Peterson Stuns Khan in Title Fight
Championship boxing returns to DC with one of the year’s best fights. When’s the rematch?
Amir Khan (left) lost his WBA and IBF title belts to District native Lamont Peterson (right) on Saturday night at the Walter E. Washington Convention Center. Photograph by Tom Hogan of Hoganphotos/Golden Boy Promotions
Amir Khan’s promoters thought the idea of their super lightweight world champion defending his titles against Lamont Peterson in Washington would be gangster. Now he’s heading back to England without his belts, and Team Khan is crying foul over the local commission.
But honestly, what did they expect?
What is boxing without controversy?
Moreover, what is DC without questionable actions by appointees?
Regardless of whether you agree with Saturday night’s decision, one fact is undeniable: In addition to being a wildly entertaining main event, that was a really close fight.
Peterson took the WBA and IBF titles on a narrow split decision, thanks to two point deductions assessed against Khan, including one in the fight’s final round. But focusing on the controversies alone does not do justice to the event itself. Up until the scorecards were delivered, the story of the night was Lamont.
The homeless boy who dreamed of the night he’d claim a world title gave more than Khan appeared ready to handle. After withstanding a knockdown during a shaky first round, Peterson took the fight to the champion. More specifically, he took the fight the champ’s body. Khan seemed unwilling or unable to deal with Peterson’s pressure, which often led to clutching and pushing. Regardless of the ineffectual refereeing, Peterson put on a valiant display in a fight that goes down as one of the year’s finest.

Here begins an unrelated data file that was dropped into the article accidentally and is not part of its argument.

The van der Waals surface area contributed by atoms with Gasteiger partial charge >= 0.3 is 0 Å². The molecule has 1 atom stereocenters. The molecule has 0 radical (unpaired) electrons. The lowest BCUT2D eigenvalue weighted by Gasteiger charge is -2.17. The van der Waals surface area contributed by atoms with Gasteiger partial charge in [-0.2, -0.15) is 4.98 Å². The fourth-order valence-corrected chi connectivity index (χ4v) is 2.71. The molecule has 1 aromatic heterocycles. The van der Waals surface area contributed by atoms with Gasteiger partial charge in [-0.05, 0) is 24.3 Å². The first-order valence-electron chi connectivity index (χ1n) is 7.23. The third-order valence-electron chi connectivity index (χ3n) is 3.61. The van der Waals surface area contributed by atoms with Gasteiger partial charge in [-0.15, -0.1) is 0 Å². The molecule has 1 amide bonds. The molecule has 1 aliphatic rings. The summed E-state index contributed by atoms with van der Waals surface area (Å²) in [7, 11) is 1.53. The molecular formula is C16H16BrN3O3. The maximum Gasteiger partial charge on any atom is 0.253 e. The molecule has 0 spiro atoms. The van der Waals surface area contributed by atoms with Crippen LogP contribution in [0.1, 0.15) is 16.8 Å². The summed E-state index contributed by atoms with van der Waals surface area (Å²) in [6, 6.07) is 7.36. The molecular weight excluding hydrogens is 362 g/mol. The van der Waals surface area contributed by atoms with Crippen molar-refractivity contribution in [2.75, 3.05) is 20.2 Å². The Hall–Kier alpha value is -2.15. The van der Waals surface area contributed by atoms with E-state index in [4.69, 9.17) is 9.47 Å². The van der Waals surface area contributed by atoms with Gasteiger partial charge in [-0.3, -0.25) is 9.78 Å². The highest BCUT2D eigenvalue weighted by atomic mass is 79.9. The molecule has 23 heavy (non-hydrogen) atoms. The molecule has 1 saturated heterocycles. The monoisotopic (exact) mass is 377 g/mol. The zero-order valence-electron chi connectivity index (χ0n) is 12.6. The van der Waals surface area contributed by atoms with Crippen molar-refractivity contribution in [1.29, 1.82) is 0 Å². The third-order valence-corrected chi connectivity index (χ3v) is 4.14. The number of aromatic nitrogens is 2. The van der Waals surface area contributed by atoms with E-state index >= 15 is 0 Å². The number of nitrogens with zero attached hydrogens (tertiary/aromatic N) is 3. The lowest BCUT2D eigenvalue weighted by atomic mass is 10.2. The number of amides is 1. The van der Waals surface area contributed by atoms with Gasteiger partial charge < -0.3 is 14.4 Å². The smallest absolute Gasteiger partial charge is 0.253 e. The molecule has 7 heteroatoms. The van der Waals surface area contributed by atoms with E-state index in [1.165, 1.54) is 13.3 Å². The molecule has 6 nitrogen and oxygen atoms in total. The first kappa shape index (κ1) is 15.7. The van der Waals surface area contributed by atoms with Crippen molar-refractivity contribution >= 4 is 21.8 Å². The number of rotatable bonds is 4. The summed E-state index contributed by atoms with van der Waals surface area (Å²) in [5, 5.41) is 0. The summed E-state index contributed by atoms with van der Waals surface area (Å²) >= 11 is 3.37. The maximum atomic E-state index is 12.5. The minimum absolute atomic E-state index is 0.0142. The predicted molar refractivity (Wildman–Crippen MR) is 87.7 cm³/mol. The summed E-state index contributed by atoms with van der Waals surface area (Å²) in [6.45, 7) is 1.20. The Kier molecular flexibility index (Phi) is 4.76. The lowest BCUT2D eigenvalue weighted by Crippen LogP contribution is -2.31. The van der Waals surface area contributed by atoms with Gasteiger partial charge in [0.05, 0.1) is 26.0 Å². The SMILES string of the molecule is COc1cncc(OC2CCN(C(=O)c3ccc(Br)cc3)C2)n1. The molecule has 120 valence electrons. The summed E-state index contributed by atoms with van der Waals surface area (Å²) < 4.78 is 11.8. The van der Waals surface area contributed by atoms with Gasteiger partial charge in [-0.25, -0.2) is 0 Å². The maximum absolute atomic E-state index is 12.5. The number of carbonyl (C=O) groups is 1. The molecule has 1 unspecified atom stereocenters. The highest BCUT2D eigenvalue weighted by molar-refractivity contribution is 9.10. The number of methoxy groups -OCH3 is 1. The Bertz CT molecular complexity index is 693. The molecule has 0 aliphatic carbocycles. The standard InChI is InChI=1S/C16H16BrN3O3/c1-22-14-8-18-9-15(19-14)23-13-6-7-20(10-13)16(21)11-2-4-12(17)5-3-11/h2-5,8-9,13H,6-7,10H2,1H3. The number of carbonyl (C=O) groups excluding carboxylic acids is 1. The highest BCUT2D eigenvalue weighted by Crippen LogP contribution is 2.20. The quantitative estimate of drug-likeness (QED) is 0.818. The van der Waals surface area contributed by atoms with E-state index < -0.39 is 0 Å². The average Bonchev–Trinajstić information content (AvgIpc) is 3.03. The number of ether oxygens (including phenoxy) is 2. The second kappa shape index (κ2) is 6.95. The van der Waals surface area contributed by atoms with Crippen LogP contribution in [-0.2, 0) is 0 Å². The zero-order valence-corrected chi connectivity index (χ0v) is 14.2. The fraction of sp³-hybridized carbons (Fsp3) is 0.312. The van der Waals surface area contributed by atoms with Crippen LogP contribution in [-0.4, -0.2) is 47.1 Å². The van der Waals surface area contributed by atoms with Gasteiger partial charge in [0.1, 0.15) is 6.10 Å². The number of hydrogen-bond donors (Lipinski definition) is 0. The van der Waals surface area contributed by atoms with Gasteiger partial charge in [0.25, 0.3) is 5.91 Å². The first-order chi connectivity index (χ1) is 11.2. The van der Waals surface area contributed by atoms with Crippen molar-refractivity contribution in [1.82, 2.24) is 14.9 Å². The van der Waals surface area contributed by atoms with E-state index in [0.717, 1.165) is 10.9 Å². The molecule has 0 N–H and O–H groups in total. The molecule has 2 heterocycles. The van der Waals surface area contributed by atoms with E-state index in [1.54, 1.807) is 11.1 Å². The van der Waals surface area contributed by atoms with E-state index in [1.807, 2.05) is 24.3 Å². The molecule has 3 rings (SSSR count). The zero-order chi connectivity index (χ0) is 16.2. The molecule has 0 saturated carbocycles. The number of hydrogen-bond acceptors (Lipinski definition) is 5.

This is what we’ve been missing in the 20 years without world championship boxing in DC. Lamont Peterson has established himself as legitimate star on the local sports landscape, in part because more than 8,600 people were there to experience the most exciting sporting event to hit DC since the Wizards beat the Cavs in the “Soulja Boy” game during the ’08 playoffs.
Big-time boxing came back to DC, and the city responded. The Walter E. Washington Convention Center might look more like a hangar at Andrews Air Force Base than the MGM Grand Garden Arena, but it was filled with the kind of energy you’d expect at a title fight.
Khan and Peterson are surely headed for a rematch—one that HBO’s Larry Merchant predicted as early as the fourth round. The only question is where. If it were up to the boisterous members of Khan’s Army who attended the post-fight press conference, they’d be squaring off a few months from now at the Manchester Arena.
However, it’s Peterson who now holds the belts—and with them, the power to negotiate. Las Vegas is probably the most likely landing point, but why not come back to Washington? Hold the fight at a major arena like Verizon Center, agree in advance on an out-of-town referee, and watch the District take another step towards becoming a legitimate fight town. The fans want it; now we just need the local commission to stay out of their own way.